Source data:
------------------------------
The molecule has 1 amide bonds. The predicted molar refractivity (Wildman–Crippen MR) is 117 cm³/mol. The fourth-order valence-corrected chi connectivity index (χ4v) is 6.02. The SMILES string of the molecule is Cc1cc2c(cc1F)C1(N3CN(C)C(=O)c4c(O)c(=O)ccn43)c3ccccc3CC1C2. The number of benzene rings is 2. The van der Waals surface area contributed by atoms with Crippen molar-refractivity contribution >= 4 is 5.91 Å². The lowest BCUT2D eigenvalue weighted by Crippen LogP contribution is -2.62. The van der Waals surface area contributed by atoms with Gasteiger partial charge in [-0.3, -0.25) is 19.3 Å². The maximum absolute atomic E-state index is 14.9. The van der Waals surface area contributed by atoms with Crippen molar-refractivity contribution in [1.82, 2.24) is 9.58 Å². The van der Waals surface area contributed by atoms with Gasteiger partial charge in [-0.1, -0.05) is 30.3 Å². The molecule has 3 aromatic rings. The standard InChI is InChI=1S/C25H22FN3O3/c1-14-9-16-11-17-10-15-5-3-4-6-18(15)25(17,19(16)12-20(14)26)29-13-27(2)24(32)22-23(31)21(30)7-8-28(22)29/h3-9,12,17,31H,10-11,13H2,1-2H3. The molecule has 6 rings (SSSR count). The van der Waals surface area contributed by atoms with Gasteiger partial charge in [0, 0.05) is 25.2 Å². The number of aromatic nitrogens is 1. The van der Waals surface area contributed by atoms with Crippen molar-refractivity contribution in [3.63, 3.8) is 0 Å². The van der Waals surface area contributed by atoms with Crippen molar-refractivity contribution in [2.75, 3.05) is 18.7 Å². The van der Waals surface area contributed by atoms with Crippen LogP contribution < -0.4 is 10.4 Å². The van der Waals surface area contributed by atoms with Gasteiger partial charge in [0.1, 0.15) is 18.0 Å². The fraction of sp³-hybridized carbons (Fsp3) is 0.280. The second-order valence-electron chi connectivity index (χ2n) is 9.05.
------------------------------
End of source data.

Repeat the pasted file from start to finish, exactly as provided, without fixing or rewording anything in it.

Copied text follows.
The molecule has 1 amide bonds. The predicted molar refractivity (Wildman–Crippen MR) is 117 cm³/mol. The fourth-order valence-corrected chi connectivity index (χ4v) is 6.02. The SMILES string of the molecule is Cc1cc2c(cc1F)C1(N3CN(C)C(=O)c4c(O)c(=O)ccn43)c3ccccc3CC1C2. The number of benzene rings is 2. The van der Waals surface area contributed by atoms with Crippen molar-refractivity contribution >= 4 is 5.91 Å². The lowest BCUT2D eigenvalue weighted by Crippen LogP contribution is -2.62. The van der Waals surface area contributed by atoms with Gasteiger partial charge in [-0.3, -0.25) is 19.3 Å². The maximum absolute atomic E-state index is 14.9. The van der Waals surface area contributed by atoms with Crippen molar-refractivity contribution in [1.82, 2.24) is 9.58 Å². The van der Waals surface area contributed by atoms with Gasteiger partial charge in [-0.1, -0.05) is 30.3 Å². The molecule has 3 aromatic rings. The standard InChI is InChI=1S/C25H22FN3O3/c1-14-9-16-11-17-10-15-5-3-4-6-18(15)25(17,19(16)12-20(14)26)29-13-27(2)24(32)22-23(31)21(30)7-8-28(22)29/h3-9,12,17,31H,10-11,13H2,1-2H3. The molecule has 6 rings (SSSR count). The van der Waals surface area contributed by atoms with Gasteiger partial charge in [0, 0.05) is 25.2 Å². The number of aromatic nitrogens is 1. The van der Waals surface area contributed by atoms with Crippen molar-refractivity contribution in [3.63, 3.8) is 0 Å². The van der Waals surface area contributed by atoms with Crippen molar-refractivity contribution in [2.75, 3.05) is 18.7 Å². The van der Waals surface area contributed by atoms with Crippen LogP contribution < -0.4 is 10.4 Å². The van der Waals surface area contributed by atoms with Gasteiger partial charge in [0.1, 0.15) is 18.0 Å². The fraction of sp³-hybridized carbons (Fsp3) is 0.280. The second-order valence-electron chi connectivity index (χ2n) is 9.05.